How Britain’s saving stalled: Wages are rising and borrowing is down but savings ratio remains near record low
- The percentage of disposable income saved rose to 4.5% in December 2018
- This is the highest since the fourth quarter of 2016
- Borrowing also decreased as a share of GDP – but the Office for National Statistics found households have been net borrowers for more than two years
- It called it ‘unprecedented’ – but one expert said it’s more to do with building houses than Britons overusing credit cards
A £2.5billion increase in wages saw saving edge up at the end of last year, but the percentage of their income Britons are salting away remains at historic lows.
The household saving ratio – the percentage of disposable income being saved – inched up 0.4 per cent to 4.5 per cent in the fourth quarter of last year, data from the Office for National Statistics shows.
That is the highest savings level since the final three months of 2016, when households squirrelled away 4.6 per cent of disposable income.
But even with that improvement, the ratio of 4.5 per cent is still the join ninth-lowest since records began in 1963.
A ratio of 4.5% being saved in the final three months of 2018 makes the current percentage households are saving the ninth-lowest since records began in 1963
A previous report from the country’s official statistician found that the amount households were saving in the 2017-18 financial year was the lowest it had ever been.
On top of this, while borrowing decreased to 0.8 per cent of GDP in the final quarter of 2018, down from 1.4 per cent in the previous three months, the ONS report found that it was still the ninth consecutive quarter of households being net borrowers.
This would mean households either have to dip into their savings or put themselves into debt in order to fund their day-to-day spending.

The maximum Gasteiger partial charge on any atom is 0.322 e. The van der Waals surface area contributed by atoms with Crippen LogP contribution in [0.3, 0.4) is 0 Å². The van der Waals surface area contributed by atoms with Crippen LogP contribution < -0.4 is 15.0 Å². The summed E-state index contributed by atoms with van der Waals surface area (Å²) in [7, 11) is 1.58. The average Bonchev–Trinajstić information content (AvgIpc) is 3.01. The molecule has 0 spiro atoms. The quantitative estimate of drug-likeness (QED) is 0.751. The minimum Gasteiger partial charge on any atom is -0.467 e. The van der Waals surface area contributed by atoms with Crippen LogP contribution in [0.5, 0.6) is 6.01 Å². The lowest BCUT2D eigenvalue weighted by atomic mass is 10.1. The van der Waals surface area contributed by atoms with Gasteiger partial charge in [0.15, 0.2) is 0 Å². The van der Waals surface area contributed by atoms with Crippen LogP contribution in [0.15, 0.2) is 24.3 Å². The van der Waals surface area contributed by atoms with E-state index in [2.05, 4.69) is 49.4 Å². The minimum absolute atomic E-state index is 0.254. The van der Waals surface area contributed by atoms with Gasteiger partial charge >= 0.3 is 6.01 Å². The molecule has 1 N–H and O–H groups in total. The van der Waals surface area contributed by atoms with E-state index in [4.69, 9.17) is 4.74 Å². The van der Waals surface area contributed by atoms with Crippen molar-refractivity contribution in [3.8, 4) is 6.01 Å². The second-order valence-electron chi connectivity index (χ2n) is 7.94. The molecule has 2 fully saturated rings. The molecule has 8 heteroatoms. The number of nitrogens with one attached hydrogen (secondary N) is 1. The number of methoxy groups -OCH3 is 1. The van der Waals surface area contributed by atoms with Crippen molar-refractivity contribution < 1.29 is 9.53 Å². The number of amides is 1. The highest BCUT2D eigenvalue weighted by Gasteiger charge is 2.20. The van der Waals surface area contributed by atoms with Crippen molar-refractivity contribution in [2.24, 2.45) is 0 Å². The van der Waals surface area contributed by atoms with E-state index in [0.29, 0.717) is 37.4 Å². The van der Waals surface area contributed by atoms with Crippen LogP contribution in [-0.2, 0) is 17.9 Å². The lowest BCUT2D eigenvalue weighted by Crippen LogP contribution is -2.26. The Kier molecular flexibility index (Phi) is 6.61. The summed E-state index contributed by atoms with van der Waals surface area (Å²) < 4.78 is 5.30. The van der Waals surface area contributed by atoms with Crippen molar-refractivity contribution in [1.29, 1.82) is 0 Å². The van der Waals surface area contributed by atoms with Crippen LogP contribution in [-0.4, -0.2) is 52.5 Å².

The statistician called the fact households had been in the red for more than two years now ‘unprecedented.’
A landmark report by the Trades Union Congress in January 2019 found that households were each more than £15,000 in debt, excluding mortgages.
Their calculation was based on adding together the total amounts owed by people in the UK in bank overdrafts, personal loans, store cards, payday loans, credit cards and student loans.
While households are saving the highest percentage of their income since 2016, the rate still remains historically low according to data from the Office for National Statistics
There was better news for savers though as real household disposable income after tax ticked up by 1% in the fourth quarter of 2018. This is the highest growth in RHDI since June 2017
However, the growth in household spending over the last three months of 0.3 per cent – which helped keep households in the red – was driven primarily by investment in housing, which grew 0.6 per cent over the previous quarter.
In better news for savers, the ONS statistics found that real disposable income after tax grew by one per cent in the fourth quarter of 2018, the fastest it had climbed since between April and June 2017.
THIS IS MONEY’S FIVE OF THE BEST SAVINGS DEALS